• Home visits: Carried out by the PHCTS (collected by care/research team),

  • Visits made by primary care doctor in homes and health centres (asking the patient and/or carer and checking in the computer programme AP-Madrid visits registered by PCHT.

  • Hospitalisations/hospital emergencies: collected by reports of admissions by hospital services. This will also register the number of days hospitalised.

  • Admissions to Palliative Care Units/Residences: this will register the number of days admitted up to death. It will be recorded by telephoning the centre.

Variables to “Evaluate perceived quality of life”

  • St. George’s questionnaire regarding health-related quality of life, validated in Spanish [31]: This will be checked after being carried out to evaluate its full implementation. Score variations of 4 points are considered clinically significant.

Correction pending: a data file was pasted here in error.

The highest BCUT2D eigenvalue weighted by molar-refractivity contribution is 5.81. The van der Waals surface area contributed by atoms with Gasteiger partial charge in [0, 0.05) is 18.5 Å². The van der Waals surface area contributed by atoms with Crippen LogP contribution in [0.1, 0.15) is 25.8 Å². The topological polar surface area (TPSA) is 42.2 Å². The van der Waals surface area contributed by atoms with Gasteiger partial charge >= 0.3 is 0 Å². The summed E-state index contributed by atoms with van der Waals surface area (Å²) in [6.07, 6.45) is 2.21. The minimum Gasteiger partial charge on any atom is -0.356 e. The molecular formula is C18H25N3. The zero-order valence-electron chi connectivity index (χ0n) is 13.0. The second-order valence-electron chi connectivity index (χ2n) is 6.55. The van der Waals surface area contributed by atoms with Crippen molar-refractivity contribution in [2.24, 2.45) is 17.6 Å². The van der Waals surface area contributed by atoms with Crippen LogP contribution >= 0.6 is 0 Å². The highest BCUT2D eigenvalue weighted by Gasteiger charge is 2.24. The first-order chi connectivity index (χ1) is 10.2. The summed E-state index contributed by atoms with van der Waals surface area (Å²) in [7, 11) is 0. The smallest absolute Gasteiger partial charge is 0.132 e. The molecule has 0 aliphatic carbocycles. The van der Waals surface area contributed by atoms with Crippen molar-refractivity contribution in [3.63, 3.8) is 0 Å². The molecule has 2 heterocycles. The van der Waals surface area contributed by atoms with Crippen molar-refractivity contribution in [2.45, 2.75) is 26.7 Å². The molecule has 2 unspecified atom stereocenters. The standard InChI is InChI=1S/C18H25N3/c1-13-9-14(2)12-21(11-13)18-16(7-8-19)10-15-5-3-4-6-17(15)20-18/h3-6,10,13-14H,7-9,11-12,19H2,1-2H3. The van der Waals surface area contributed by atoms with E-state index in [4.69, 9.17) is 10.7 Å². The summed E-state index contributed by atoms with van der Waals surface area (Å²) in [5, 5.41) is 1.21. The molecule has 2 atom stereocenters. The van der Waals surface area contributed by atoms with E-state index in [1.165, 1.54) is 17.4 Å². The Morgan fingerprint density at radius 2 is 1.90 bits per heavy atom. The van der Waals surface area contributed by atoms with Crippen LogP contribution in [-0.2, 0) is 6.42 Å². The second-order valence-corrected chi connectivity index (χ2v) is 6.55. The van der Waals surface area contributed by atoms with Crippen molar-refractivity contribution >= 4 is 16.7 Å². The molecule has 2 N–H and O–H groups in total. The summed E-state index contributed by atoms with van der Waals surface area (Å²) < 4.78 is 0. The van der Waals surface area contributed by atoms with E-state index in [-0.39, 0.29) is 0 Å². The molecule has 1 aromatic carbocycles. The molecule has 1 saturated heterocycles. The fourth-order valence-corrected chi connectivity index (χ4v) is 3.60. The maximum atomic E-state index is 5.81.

• Questionnaire regarding health-related quality of life: COPD Assessment Test (CAT) [32]. Score from 0 to 40. It divides patients into low-impact levels (<10 points), medium-impact (10 to 20 points), high-impact (more than 20 points) or very high (more than 30 points). Self-fulfilment will be supervised by the health team. Variations of 2 points in the score are considered clinically significant.

Variables to “Evaluate the functionality of COPD patients”

  • Palliative Performance Scale (PPS) [33]: Functional assessment scale based on the Karnofsky scale. It scores from 0 to 100 % where 0 % is the patient’s death and 100 % means a healthy patient able to walk around.